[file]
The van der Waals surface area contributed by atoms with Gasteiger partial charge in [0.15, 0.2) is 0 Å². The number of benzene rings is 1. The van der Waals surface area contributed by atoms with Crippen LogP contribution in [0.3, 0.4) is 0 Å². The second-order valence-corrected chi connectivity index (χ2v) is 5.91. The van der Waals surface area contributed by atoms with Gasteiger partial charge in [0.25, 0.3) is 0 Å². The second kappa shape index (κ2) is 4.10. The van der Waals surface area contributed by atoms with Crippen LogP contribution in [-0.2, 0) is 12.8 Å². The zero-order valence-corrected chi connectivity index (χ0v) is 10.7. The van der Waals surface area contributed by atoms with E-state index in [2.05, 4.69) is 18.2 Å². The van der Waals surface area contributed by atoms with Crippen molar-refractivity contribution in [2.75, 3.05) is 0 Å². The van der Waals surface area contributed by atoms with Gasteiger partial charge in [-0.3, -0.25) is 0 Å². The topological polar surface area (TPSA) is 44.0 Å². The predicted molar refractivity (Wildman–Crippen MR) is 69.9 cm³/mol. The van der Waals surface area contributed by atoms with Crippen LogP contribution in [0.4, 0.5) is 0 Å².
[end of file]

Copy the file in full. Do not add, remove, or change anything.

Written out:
The van der Waals surface area contributed by atoms with Gasteiger partial charge in [0.15, 0.2) is 0 Å². The number of benzene rings is 1. The van der Waals surface area contributed by atoms with Crippen LogP contribution in [0.3, 0.4) is 0 Å². The second-order valence-corrected chi connectivity index (χ2v) is 5.91. The van der Waals surface area contributed by atoms with Gasteiger partial charge in [0.25, 0.3) is 0 Å². The second kappa shape index (κ2) is 4.10. The van der Waals surface area contributed by atoms with Crippen LogP contribution in [-0.2, 0) is 12.8 Å². The zero-order valence-corrected chi connectivity index (χ0v) is 10.7. The van der Waals surface area contributed by atoms with E-state index in [2.05, 4.69) is 18.2 Å². The van der Waals surface area contributed by atoms with Crippen molar-refractivity contribution in [2.75, 3.05) is 0 Å². The van der Waals surface area contributed by atoms with Gasteiger partial charge in [-0.3, -0.25) is 0 Å². The topological polar surface area (TPSA) is 44.0 Å². The predicted molar refractivity (Wildman–Crippen MR) is 69.9 cm³/mol. The van der Waals surface area contributed by atoms with Crippen LogP contribution in [0.4, 0.5) is 0 Å².